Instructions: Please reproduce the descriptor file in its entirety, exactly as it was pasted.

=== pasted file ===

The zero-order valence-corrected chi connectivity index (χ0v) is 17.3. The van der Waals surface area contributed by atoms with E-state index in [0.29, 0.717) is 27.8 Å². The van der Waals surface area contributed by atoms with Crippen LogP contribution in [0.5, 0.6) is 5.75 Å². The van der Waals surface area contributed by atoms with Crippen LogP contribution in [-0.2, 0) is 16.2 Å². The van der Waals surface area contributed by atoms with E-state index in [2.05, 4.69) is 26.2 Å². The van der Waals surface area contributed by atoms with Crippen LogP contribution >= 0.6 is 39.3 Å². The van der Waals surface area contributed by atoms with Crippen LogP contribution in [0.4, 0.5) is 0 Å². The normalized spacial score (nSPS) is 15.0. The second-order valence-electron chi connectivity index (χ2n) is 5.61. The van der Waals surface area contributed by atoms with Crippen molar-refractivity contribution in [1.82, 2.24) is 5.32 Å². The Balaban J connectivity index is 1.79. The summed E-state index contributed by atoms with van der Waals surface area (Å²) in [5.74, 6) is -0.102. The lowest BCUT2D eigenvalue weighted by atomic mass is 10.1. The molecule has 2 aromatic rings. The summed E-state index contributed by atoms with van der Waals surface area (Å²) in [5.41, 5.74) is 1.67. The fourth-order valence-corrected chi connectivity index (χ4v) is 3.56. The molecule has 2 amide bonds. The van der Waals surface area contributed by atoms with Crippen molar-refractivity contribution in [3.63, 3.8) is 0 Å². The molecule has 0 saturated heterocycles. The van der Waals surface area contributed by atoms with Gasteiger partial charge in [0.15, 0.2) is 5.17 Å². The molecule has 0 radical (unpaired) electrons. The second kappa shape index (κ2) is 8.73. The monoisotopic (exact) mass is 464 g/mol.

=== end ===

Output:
The zero-order valence-corrected chi connectivity index (χ0v) is 17.3. The van der Waals surface area contributed by atoms with E-state index in [0.29, 0.717) is 27.8 Å². The van der Waals surface area contributed by atoms with Crippen LogP contribution in [0.5, 0.6) is 5.75 Å². The van der Waals surface area contributed by atoms with Crippen LogP contribution in [-0.2, 0) is 16.2 Å². The van der Waals surface area contributed by atoms with E-state index in [2.05, 4.69) is 26.2 Å². The van der Waals surface area contributed by atoms with Crippen LogP contribution >= 0.6 is 39.3 Å². The van der Waals surface area contributed by atoms with Crippen LogP contribution in [0.4, 0.5) is 0 Å². The normalized spacial score (nSPS) is 15.0. The second-order valence-electron chi connectivity index (χ2n) is 5.61. The van der Waals surface area contributed by atoms with Crippen molar-refractivity contribution in [1.82, 2.24) is 5.32 Å². The Balaban J connectivity index is 1.79. The summed E-state index contributed by atoms with van der Waals surface area (Å²) in [5.74, 6) is -0.102. The lowest BCUT2D eigenvalue weighted by atomic mass is 10.1. The molecule has 2 aromatic rings. The summed E-state index contributed by atoms with van der Waals surface area (Å²) in [5.41, 5.74) is 1.67. The fourth-order valence-corrected chi connectivity index (χ4v) is 3.56. The molecule has 2 amide bonds. The van der Waals surface area contributed by atoms with Crippen molar-refractivity contribution in [3.63, 3.8) is 0 Å². The molecule has 0 saturated heterocycles. The van der Waals surface area contributed by atoms with Gasteiger partial charge in [0.15, 0.2) is 5.17 Å². The molecule has 0 radical (unpaired) electrons. The second kappa shape index (κ2) is 8.73. The monoisotopic (exact) mass is 464 g/mol.